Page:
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Litscope: Aquarius & Design With Love

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This February, we are knee-deep into one of three Mercury Retrogrades of 2021. So, as we’re on the lookout for communication glitches during this retrograde in Aquarius, we also begin a month filled with planets in Aquarius. At different points of the month, between four and six planets will be in this sign! Therefore, you may want to check your birth chart to see what house Aquarius lives in; it will reveal where your life is getting this boost of energy. And, as if all this air energy isn’t enough to deal with, on the 12th of February we’ll enter the Chinese New Year of the Metal Ox.

This isn’t my area of expertise, but professional astrologer Susan Levitt says, “What was happening in this Rat year (2020) continues over into the Ox year to complete it, ground it, bring it to its resolution.” So let’s use the hardworking Ox as inspiration to help us complete all the complex transformations we started, both personal and political, last year.

Late January and most of February is Aquarius season. The fact that this sign is symbolized by the water bearer, or a person carrying water (signifying our emotions), can be a little confusing since Aquarius is an air sign. However, the individual securely carries water so that the emotions don’t spill or overwhelm them too much. Sometimes Aquarians’ detached emotional nature can be viewed as aloof. On the negative side, they can be a little temperamental—but hey, when you’re known as the visionary leader of the zodiac, a little sass is expected!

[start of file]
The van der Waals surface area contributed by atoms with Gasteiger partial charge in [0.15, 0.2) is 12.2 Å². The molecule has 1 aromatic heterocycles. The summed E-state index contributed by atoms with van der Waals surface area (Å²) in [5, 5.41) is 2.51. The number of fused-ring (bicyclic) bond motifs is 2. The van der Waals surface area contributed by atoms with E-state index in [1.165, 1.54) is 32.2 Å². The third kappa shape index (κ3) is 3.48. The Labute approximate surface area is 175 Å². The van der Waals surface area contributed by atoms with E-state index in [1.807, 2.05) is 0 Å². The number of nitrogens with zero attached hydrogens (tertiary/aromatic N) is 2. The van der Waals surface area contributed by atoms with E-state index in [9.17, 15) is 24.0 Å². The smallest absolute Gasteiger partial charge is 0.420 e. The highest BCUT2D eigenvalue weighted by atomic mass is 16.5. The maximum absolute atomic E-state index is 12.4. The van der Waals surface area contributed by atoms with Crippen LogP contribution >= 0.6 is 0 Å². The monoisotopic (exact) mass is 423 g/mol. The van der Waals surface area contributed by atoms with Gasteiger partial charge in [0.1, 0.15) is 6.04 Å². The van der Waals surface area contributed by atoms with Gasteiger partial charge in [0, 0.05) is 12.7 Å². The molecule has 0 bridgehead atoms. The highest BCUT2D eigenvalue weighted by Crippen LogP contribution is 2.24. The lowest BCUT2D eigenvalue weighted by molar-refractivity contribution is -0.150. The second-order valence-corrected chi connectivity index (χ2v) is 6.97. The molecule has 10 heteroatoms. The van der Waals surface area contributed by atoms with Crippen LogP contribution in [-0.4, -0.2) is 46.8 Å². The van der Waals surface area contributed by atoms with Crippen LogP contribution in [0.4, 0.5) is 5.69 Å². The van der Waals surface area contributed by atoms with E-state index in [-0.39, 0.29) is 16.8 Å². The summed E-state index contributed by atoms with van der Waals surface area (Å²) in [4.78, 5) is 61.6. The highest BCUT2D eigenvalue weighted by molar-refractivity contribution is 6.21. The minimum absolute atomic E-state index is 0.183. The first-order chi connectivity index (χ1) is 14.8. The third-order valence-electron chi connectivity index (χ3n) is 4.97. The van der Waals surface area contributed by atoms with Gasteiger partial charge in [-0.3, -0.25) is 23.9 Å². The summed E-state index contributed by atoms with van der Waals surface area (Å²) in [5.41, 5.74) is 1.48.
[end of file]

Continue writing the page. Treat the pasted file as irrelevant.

Aquarians rule friendship, and their free-spiritedness makes them the perfect companion for, say, an impromptu trip to the Caribbean. And while you’re basking in the sun, don’t hesitate to tell them about your latest beef with your boss; they’ll agree with your angst since they abhor authority. Aquarians are ruled by the unpredictable planet Uranus and live for a little shock value, but their deeper calling is as a champion of egalitarianism. They’ll fight for others’ freedom as if it were their own.

This desire for equality is a trait that emerges strongly in Design With Love, a collaboration by Katie Swenson, the director of the Enterprise Frederick P. Rose Architectural Fellowship, and Harry Connolly, a Baltimore-based photographer. The fellowship, which began in 1999, was created for young architects to work with community organizations to design spaces that people can enjoy. So far, Rose Fellows have designed and developed nearly 40,000 homes and a variety of community spaces in forty states across the US and Puerto Rico. Swenson—also a former Rose Fellow—and Connolly visited several of these locations, and Design With Love is the culmination of those trips. 

In that unpredictable Aquarian spirit, the featured locations are both expected and not. You’ll find Detroit, Michigan, but you’ll also find Seattle, Washington, and Kewa Pueblo, New Mexico. As you delve into each section, you’ll discover stories of architects expanding definitions of what architects can and should do. In San Ysidro, California (five miles from the Tijuana, Mexico border), Rose Fellow David Flores advocated for changes that resulted in a second, more humane port of entry at the border. This new, updated structure, called PedWest, includes a pedestrian plaza and, in addition to integrating a pedestrian bridge overpass which helps people safely travel from one end of the border station to the other, the port also contains artwork.